Top 10 Taxpayer Bill of Rights: #6 Right to Finality

11:09 AM Jamaal Solomon 0 Comments Category :

Finality sounds so damn depressing but it when it comes to your tax debt, it is the best word to know! Most people avoid communicating with the IRS because they believe that their tax debt has no end. The good news is just like life, your tax debt has an end date too. However, you must learn the basic rules to get the clock started. As I always preach, don't be scared to seek professional help. You know that nothing dealing with taxes are simple. There is help for every budget from $0 to $100,000. Don't be scared to deal with your tax issues. This post deals with your right to finality. Learn straight from the IRS about your rights. There is hope but you can't be lazy! Take control of your situation and know your rights.

A list of your rights as a taxpayer and IRS obligations to protect them can be found in IRS Publication 1, Your Rights as a Taxpayer.

It includes The Right to Finality.

Taxpayers have the right to know the maximum amount of time they have to challenge the IRS’s position as well as the maximum amount of time the IRS has to audit a particular tax year or collect a tax debt. Taxpayers have the right to know when the IRS has finished an audit.

What you can expect:
  • The IRS generally has three years from the date you file your return to assess any additional tax for that tax year. There are some limited exceptions to the three-year rule. For example, if you fail to file a return or file a false or fraudulent return, the IRS has an unlimited amount of time to assess tax for that tax year.
  • The IRS generally has 10 years from the assessment date to collect unpaid taxes from you. This 10-year period cannot be extended unless you are entering into an installment agreement or unless the IRS obtains a court judgment. However, there are a number of circumstances where the ten year collection period may be suspended, such as during the period when the IRS cannot collect, e.g., bankruptcy or a collection due process proceeding.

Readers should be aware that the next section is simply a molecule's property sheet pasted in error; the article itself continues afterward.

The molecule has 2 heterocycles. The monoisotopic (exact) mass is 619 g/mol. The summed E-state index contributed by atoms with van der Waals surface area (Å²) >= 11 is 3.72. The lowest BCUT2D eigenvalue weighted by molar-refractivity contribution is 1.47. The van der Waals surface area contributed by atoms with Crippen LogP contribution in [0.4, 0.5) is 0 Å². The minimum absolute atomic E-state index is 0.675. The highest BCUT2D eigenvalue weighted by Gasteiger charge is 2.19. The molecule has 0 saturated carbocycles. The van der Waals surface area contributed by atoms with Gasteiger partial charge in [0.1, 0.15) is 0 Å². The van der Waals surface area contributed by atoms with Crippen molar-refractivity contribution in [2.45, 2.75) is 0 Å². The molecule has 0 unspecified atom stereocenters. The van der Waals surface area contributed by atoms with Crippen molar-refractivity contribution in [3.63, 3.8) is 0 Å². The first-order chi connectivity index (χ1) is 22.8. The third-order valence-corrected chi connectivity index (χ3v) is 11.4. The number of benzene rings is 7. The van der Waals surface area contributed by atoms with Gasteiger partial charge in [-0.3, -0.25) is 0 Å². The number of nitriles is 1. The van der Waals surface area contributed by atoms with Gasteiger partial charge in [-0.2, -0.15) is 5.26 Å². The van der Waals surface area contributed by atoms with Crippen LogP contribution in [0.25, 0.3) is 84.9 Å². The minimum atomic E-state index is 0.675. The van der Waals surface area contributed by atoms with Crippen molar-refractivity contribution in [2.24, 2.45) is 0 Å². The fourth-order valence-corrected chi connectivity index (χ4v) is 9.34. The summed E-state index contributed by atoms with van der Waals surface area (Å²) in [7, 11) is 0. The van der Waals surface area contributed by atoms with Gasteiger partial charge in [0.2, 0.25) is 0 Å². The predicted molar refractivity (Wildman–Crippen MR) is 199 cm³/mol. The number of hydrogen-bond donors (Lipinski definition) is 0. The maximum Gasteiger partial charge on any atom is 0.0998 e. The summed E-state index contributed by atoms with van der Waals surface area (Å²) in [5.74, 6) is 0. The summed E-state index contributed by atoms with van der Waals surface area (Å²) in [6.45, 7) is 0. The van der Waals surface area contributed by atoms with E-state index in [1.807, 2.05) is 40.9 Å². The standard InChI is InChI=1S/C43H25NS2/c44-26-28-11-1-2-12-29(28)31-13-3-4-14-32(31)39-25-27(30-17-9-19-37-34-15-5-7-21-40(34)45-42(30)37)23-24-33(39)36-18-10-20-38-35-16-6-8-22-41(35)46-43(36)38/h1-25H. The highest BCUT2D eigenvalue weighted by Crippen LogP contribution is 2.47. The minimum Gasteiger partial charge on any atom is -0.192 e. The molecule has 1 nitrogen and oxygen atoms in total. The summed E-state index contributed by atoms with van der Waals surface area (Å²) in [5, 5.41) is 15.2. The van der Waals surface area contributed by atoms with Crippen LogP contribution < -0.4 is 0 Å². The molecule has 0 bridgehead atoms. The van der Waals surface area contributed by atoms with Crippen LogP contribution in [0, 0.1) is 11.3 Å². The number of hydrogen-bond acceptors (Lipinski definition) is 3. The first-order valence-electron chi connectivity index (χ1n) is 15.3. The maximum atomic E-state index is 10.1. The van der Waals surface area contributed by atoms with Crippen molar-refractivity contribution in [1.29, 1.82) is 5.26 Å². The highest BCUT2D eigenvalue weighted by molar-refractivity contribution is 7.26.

• If you believe you have overpaid your taxes, you can file a refund claim asking for the money back. Generally, you must file a refund claim within three years from the date you filed your original return or two years from the date you paid the tax, whichever is later.
  • If you receive a notice proposing additional tax (statutory notice of deficiency), the notice must include the deadline for filing a petition with the Tax Court to challenge the amount proposed.
  • In order to timely challenge a statutory notice of deficiency in Tax Court, you must file your petition within 90 days of the date of the statutory notice (150 days if the taxpayer’s address on the notice is outside the United States or if the taxpayer is out of the country at the time the notice is mailed). If you do not timely file a petition, the amount proposed in the statutory notice will be assessed and you will receive a bill.
  • Generally, you will only be subject to one examination (audit) per taxable year. However, the IRS may reopen a previously examined taxable year if the IRS finds it necessary (e.g., there is evidence of fraud).

Until next time…..Jay-Z once said “I move forward – the only direction. Can’t be scared to fail – search and perfection.”

Jamaal Solomon, EA. MST